We're driving along I-395 in Fairfax and the signal on ordinary FM radio starts "picket-fencing" -- radio-geek lingo for the fuzzy flashes of static that pop up as you pass a big truck or when you stop at a red light.

Jan Andrews punches the button on the car radio that switches the service from analog to digital and suddenly, all the static is gone. On WHUR, Prince's singing takes on a striking new clarity. Over on AM, an even more dramatic transformation occurs, and suddenly, on SportsTalk WTEM, we hear more of Tony Kornheiser's voice than anyone ever had reason to want to hear -- deeper, more resonant, without the light fuzz that's normally a constant presence on AM.

Andrews, an engineer at National Public Radio, and Mike Starling, NPR's vice president of engineering, have taken me out for a spin to listen to the next aural revolution, digital radio. Marketed as HD Radio by iBiquity Digital, the Columbia-based company that developed and owns digital radio technology, the new sound is already being pumped out by nine Washington stations, even though there probably aren't 100 digital radios in use in the region.

By this fall, the hype for digital radio will be omnipresent. Radio stations will run promotions giving away receivers; buying the units will still set you back somewhere from $250 to $1,700. By next year, when the industry expects to sell 2 million digital radios, prices may fall below $200.

The sales pitch will focus only partly on digital's superior audio quality, which makes AM radio sound like FM does now, and turns FM signals into CD-quality sound.

The big draw will be multicasting, the additional programming that digital technology creates: Every station now on the broadcast dial, whether commercial or public, will be able to add a second channel, and possibly a third. Tune, for example, to WAMU (88.5 FM), and you'd hear the current news and talk programming, but if you scanned forward on a digital tuner, you'd still be at 88.5, but would hear the station's second channel, which might offer the bluegrass music that once filled much of the station's airtime.

By summer's end, NPR plans to offer public stations five program streams to choose from for their second channels -- classical, jazz, folk, progressive rock and electronica. Public stations that have dropped music programming in recent years to focus on more lucrative news and talk shows might choose to offer listeners some of the music formats that have been vanishing from the free airwaves over the past decade.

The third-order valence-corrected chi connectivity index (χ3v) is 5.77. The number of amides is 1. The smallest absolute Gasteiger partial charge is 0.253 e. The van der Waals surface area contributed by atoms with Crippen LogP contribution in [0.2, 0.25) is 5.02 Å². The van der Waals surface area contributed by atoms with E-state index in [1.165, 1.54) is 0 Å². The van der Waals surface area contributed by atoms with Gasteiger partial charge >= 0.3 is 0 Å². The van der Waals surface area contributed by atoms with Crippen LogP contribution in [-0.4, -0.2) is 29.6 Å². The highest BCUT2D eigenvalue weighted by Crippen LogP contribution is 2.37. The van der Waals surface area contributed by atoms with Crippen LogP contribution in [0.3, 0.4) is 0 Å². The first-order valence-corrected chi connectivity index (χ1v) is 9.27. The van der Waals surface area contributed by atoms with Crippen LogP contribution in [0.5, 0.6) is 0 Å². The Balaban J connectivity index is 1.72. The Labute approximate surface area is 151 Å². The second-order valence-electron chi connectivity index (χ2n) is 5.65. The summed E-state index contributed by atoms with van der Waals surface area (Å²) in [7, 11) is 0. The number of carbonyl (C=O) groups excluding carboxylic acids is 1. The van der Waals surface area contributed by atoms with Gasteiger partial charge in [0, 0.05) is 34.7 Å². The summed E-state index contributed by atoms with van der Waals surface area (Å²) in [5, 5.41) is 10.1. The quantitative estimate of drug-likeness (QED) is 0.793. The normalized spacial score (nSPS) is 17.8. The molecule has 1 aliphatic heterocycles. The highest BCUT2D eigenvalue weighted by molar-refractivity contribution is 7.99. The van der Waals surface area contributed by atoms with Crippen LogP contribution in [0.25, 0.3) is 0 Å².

Earth-based digital radio is coming a little late to save the day; the satellite radio providers, XM and Sirius, have won nearly 5 million subscribers in large part by offering dozens of digital audio channels of music you can't hear on terrestrial radio. But traditional broadcasters believe digital will put them back in contention for listeners' ears, especially since terrestrial digital radio, unlike satellite, has no monthly fee.

"Terrestrial radio with its local programming will be strengthened by multicasting, but we'll all be sharing time amongst a lot of new devices" as technologies keep evolving, said NPR's Starling.

Only a few stations have announced what they'll do with their second channels. A Chicago country station is using the outlet to broadcast tunes from new country artists. A San Francisco public station that now broadcasts primarily news and talk shows, will add Cantonese- and Mandarin-language programs. A public station in Pittsburgh that splits its time between jazz and news will counterprogram against itself, offering its music on one channel whenever the other is devoted to news.

Second channels will likely be jukeboxes at first, playing music without deejays or commercials, but Vicki Stearn, spokesman for iBiquity, expects more ambitious, local programming to evolve as the number of digital radios grows. Others aren't as optimistic. Satellite radio executives, for example, say free digital radio will appeal to listeners who are reluctant to shell out $13 a month for radio, but likely won't threaten satellite's success because radio companies won't want to spend money on the staff needed to create local new programs.

As with FM radio in the 1970s, digital radio will grow mainly in relation to its ability to attract listeners to new content; the cleaner sound alone didn't do the trick for FM, and it won't for HD Radio. But eventually, stations will broadcast only digitally -- Stearn says that point probably won't be reached for 15 years -- and every radio you now own will become a useless relic that you'll try to unload on eBay. It's called progress.